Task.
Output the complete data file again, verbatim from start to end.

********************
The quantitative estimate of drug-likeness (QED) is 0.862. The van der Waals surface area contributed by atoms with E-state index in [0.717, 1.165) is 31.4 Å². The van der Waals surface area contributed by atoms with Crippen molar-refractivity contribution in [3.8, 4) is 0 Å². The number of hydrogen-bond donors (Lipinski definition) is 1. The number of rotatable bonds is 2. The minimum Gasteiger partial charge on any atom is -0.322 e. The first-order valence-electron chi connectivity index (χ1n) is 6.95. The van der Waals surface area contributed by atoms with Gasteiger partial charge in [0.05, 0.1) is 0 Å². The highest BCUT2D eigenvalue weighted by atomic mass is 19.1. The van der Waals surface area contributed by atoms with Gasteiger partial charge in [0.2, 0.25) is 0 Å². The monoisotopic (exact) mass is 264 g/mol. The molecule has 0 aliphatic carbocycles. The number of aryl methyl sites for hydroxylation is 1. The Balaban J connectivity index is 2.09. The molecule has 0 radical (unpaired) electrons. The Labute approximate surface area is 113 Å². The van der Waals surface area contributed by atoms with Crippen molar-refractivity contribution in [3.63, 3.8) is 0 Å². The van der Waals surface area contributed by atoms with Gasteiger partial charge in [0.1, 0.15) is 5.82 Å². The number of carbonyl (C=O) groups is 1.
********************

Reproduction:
The quantitative estimate of drug-likeness (QED) is 0.862. The van der Waals surface area contributed by atoms with E-state index in [0.717, 1.165) is 31.4 Å². The van der Waals surface area contributed by atoms with Crippen molar-refractivity contribution in [3.8, 4) is 0 Å². The number of hydrogen-bond donors (Lipinski definition) is 1. The number of rotatable bonds is 2. The minimum Gasteiger partial charge on any atom is -0.322 e. The first-order valence-electron chi connectivity index (χ1n) is 6.95. The van der Waals surface area contributed by atoms with Gasteiger partial charge in [0.05, 0.1) is 0 Å². The highest BCUT2D eigenvalue weighted by atomic mass is 19.1. The van der Waals surface area contributed by atoms with Gasteiger partial charge in [0.2, 0.25) is 0 Å². The monoisotopic (exact) mass is 264 g/mol. The molecule has 0 aliphatic carbocycles. The number of aryl methyl sites for hydroxylation is 1. The Balaban J connectivity index is 2.09. The molecule has 0 radical (unpaired) electrons. The Labute approximate surface area is 113 Å². The van der Waals surface area contributed by atoms with Crippen molar-refractivity contribution in [3.63, 3.8) is 0 Å². The van der Waals surface area contributed by atoms with Gasteiger partial charge in [0.1, 0.15) is 5.82 Å². The number of carbonyl (C=O) groups is 1.